Macbeth Gender Roles Essay

1061 Words 5 Pages
Gender roles in historic literature are aspects that are often talked about, but very rarely argued, particularly in conversation–but also in academic articles and scholarly discussions. Too often we see injustice concerning women in plays and novels, but instead of criticizing those stereotypes, the majority of readers tend to simply dismiss them as results of another time. In Macbeth, it is easy to see why the woman do not hold positions of power and have many negative associations, mostly due to women being confined to the role of homemaker in the seventeenth century, but the more interesting thing to do is argue those stereotypes. While some may see Macbeth as a fairly equal play in the sense that there are several female roles, some even …show more content…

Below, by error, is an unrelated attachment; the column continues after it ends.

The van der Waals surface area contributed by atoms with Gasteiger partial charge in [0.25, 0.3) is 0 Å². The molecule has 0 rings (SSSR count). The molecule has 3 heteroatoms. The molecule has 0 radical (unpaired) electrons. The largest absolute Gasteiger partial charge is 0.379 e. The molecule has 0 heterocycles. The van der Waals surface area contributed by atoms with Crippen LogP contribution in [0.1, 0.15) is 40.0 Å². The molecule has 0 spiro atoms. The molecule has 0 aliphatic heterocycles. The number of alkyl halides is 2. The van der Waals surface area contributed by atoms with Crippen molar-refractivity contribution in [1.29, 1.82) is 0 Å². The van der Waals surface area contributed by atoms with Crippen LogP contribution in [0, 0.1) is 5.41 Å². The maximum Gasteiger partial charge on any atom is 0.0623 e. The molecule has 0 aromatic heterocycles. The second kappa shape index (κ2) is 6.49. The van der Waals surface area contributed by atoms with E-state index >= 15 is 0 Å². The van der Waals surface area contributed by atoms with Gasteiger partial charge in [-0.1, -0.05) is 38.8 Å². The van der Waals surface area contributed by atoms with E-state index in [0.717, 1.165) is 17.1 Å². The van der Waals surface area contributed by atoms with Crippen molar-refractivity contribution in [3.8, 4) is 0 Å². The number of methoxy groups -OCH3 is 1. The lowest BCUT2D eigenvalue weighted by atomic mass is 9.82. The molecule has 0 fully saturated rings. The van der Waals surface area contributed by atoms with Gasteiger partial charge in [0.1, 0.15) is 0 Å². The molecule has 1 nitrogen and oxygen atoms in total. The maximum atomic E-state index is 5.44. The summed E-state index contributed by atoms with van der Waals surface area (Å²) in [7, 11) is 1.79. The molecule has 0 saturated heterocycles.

The witches plant the idea of Macbeth becoming king by killing Banquo in his mind. They gave him the idea under the command of Hecate, and then Lady Macbeth is the one who really persuaded him that murder was the best option. They all defy their gender roles by trying to use what little power they have in influencing decisions, but the decisions they do influence all have negative connotations. Shakespeare doesn’t give them the opportunity to have a positive influence, and instead uses them as a scapegoat for Macbeth’s wrongdoings. It becomes almost impossible to hold Macbeth accountable, because the play is almost drilling the association between woman and evil into the minds of the reader. In addition, one of the biggest, most misogynistic flaws in the play was how quickly Lady Macbeth’s suicide was passed over. When Macbeth was told that his wife was dead, he simply replied “she should have died hereafter” (V.V.17), implying that she would have died anyways. There was no mourning, no period of grief. She wasn’t killed heroically, nor did she have a good reason for suicide. It was simply that she was a woman, a woman who lived in a time where to have ideas was synonymous for being crazy. She had been stripped of her identity so harshly throughout the play, that by the time she committed suicide, she was nothing more than a voiceless victim of

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